Location: Dayton, OH
Brief job description: I lead an exceptional team of well-educated, motivated safety professionals that come to work every day with the goal of making PSA a safer place. Their passion for safety inspires me.
How long have you’ve been with PSA? I’m in my 12th year.
How long have you been in the airline industry? 25 years
Favorite place you’ve traveled: Paris! Without a doubt.
What you like most about working at PSA: The people of course. Best group of people I’ve ever worked with.
Hobbies: Racing! I’ve raced since I was 14 years old. Started with motocross and flat track motorcycles, then road racing motorcycles. I then switched to mini sprints and sprint cars. Eldora Speedway is a very intense place! 140 MPH on a half-mile dirt track. Nowadays, I race the Sport Car Club of America’s Spec Miata Series at tracks like Mid Ohio, Road Atlanta and Roebling Road. I also love to ride my Harley Davidson motorcycle.
Why would you recommend PSA? It’s a stable, well-run airline with a passionate group of employees.
Something about your role that most people don’t know: When I took this position, the president at the time told me I needed to become the company’s conscience. I took that to heart. I make sure the company does “The right thing.”
Most rewarding part of your job? Leading the change in culture. We have a true safety culture at PSA now. I’m very proud of that.
Something no one knows about you: I used to be a dairy farmer! We milked 105 cows twice a day. We also raised 150 heifers on contract at the same time. It gave me a new perspective on what hard work and long hours really mean. I know it’s hard to believe now, but I got really skinny when I had the farm.
Throughout most of Amanda Keck’s youth, she had aspirations of becoming a dentist — until she met a female pilot who asked her to babysit her children. The more the mom traveled, the more babysitting Amanda did and the more Amanda fell in love with the idea of traveling the world and becoming a pilot herself.
Growing up obsessed with Purdue University, when Amanda found out they had a flight program, it was almost too perfect. She was flying nonstop since the second day of classes. Amanda worked at Purdue and her home airport as a flight instructor in order to build her flight time and as soon as she met all of the hour requirements, she applied to regional airlines, including PSA.
“Once I had my interview in Charlotte with PSA, I knew that was the airline for me,” said Amanda. She was drawn mostly by the trajectory of growth, the flexibility with scheduling and the travel benefits. “The industry is moving rapidly. (PSA) is hiring because of growth, not recouping.”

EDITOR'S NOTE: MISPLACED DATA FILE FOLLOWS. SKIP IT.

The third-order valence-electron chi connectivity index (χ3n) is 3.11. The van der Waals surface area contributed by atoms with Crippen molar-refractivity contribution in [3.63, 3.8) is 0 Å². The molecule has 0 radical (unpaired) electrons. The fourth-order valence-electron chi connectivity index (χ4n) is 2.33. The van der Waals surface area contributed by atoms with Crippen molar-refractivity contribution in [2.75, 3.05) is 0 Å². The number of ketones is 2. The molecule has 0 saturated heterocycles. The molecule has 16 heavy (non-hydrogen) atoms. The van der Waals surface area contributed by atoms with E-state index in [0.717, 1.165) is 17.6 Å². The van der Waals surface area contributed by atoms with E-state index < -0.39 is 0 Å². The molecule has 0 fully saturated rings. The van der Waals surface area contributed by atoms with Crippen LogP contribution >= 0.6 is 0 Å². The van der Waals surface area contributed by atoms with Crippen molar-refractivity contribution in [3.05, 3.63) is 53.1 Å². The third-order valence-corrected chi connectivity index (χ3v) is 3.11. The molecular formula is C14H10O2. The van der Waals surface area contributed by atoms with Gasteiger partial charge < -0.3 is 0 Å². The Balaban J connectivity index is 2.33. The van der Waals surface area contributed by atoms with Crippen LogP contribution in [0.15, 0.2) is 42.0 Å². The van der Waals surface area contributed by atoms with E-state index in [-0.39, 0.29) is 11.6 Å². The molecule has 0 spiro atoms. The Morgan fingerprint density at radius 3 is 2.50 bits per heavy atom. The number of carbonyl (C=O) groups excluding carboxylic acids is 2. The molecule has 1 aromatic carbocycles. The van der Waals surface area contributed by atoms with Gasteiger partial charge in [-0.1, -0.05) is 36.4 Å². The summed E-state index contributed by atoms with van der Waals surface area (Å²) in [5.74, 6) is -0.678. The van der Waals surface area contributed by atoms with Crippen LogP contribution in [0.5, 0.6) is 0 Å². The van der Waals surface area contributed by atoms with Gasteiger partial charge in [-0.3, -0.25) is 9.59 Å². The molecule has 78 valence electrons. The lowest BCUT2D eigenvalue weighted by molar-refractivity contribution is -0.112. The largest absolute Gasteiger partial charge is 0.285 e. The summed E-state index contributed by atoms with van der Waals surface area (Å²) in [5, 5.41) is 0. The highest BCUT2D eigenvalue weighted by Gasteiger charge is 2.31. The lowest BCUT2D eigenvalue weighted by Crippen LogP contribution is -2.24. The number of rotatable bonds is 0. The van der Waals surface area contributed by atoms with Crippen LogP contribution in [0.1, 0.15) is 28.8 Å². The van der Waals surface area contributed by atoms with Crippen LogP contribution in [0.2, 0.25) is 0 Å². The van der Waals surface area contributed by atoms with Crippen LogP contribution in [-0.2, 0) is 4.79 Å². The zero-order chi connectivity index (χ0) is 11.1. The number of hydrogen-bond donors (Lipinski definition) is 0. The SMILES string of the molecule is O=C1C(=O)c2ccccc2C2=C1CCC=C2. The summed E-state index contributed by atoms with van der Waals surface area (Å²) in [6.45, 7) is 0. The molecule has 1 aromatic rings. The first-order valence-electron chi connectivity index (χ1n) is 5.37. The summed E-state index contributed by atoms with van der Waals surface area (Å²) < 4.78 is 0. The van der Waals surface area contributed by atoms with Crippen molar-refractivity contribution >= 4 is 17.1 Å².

For Amanda, a flexible schedule has allowed her to live in Chicago, yet be based in Charlotte. “I can live in the city I want to,” said Amanda. “With full American Airlines travel benefits and 18 flights a day (between Chicago and Charlotte), it makes it easy. I am very family-oriented and to be able to be close to family is huge.”
Amanda has been with PSA since September, 2014 and is looking forward to flow to American. “It’s a guarantee hire. You’re already part of the team,” she said.
Being a female pilot in the male-dominated field is tough, she said, but it’s a career that’s no more difficult as a female than as a male. She has experienced the challenges of excelling in a male-dominated field. She has a third-degree black belt and won a Junior Olympic gold medal in karate.
As a mentor to younger female pilots, she encourages them to keep going because the career is so rewarding. Amanda is involved with the Women in Aviation program and has formed some extremely close bonds to fellow female pilots and said that “Friendships make all the difference.”
Amanda loves the close-knit community at PSA. “Everyone is so friendly. The crew rooms are filled with people I know and you can’t help but form friendships.” When asked about her most memorable moment, Amanda replied she doesn’t have just one, but a cluster of them, between site-seeing and overnights with colleagues. “These are friendships formed for life,” she said.
Have you ever wondered what happens behind the scenes before an aircraft joins our fleet? At PSA, we are on the path of accepting 54 brand new CRJ 900 NextGen airplanes from Bombardier. To date, PSA has successfully accepted 39 brand new CRJ 900’s.
Bombardier’s CRJ assembly line is based in Mirabel, Canada. In February, PSA welcomed its 100th Bombardier CRJ Series Jetliner operated for American Airlines. We celebrated by flying PSA staff to Mirabel Canada to tour the Bombardier factory and take the new jet home to Dayton, Ohio. View Video.
But what had to happen in the days leading up to the celebration? Each and every aircraft prior to delivery to PSA has to endure an acceptance process.
For every delivery, members of our Quality Assurance (QA) department must travel to Mirabel for several days to ensure the airplane meets our standards and is ready for delivery. PSA also sends a pilot that has been certified by Bombardier to test fly the aircraft. The team from PSA that is sent to review the airplane includes:
Steve Clark* – Chief Inspector
Jim Wolfe* – QA Specialist
Brad Salsbury – QA Specialist
Frank Bryan – QA Specialist
Chad Eshelman – QA Specialist
Randy Gossic – Line Captain